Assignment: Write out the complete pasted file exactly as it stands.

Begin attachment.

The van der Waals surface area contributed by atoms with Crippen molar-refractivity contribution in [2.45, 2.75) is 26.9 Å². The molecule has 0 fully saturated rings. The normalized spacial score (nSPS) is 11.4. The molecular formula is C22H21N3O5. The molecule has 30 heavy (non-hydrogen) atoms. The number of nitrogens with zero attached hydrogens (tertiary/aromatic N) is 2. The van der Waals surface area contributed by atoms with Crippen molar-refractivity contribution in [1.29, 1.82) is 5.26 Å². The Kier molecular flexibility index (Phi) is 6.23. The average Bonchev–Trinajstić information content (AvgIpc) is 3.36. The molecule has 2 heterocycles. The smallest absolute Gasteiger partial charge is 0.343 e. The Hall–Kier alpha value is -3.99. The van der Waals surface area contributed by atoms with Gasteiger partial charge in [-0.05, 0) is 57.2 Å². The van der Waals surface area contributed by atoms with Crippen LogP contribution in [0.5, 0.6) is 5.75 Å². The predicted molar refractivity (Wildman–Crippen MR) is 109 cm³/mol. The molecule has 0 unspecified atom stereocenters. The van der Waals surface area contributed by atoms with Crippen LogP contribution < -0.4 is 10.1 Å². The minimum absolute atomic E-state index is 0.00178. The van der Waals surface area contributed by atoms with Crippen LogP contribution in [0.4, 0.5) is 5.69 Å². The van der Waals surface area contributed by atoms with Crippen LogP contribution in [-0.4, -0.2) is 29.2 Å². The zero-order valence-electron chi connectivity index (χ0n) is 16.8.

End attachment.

The van der Waals surface area contributed by atoms with Crippen molar-refractivity contribution in [2.45, 2.75) is 26.9 Å². The molecule has 0 fully saturated rings. The normalized spacial score (nSPS) is 11.4. The molecular formula is C22H21N3O5. The molecule has 30 heavy (non-hydrogen) atoms. The number of nitrogens with zero attached hydrogens (tertiary/aromatic N) is 2. The van der Waals surface area contributed by atoms with Crippen molar-refractivity contribution in [1.29, 1.82) is 5.26 Å². The Kier molecular flexibility index (Phi) is 6.23. The average Bonchev–Trinajstić information content (AvgIpc) is 3.36. The molecule has 2 heterocycles. The smallest absolute Gasteiger partial charge is 0.343 e. The Hall–Kier alpha value is -3.99. The van der Waals surface area contributed by atoms with Gasteiger partial charge in [-0.05, 0) is 57.2 Å². The van der Waals surface area contributed by atoms with Crippen LogP contribution in [0.5, 0.6) is 5.75 Å². The predicted molar refractivity (Wildman–Crippen MR) is 109 cm³/mol. The molecule has 0 unspecified atom stereocenters. The van der Waals surface area contributed by atoms with Crippen LogP contribution < -0.4 is 10.1 Å². The minimum absolute atomic E-state index is 0.00178. The van der Waals surface area contributed by atoms with Crippen LogP contribution in [0.4, 0.5) is 5.69 Å². The van der Waals surface area contributed by atoms with Crippen LogP contribution in [-0.4, -0.2) is 29.2 Å². The zero-order valence-electron chi connectivity index (χ0n) is 16.8.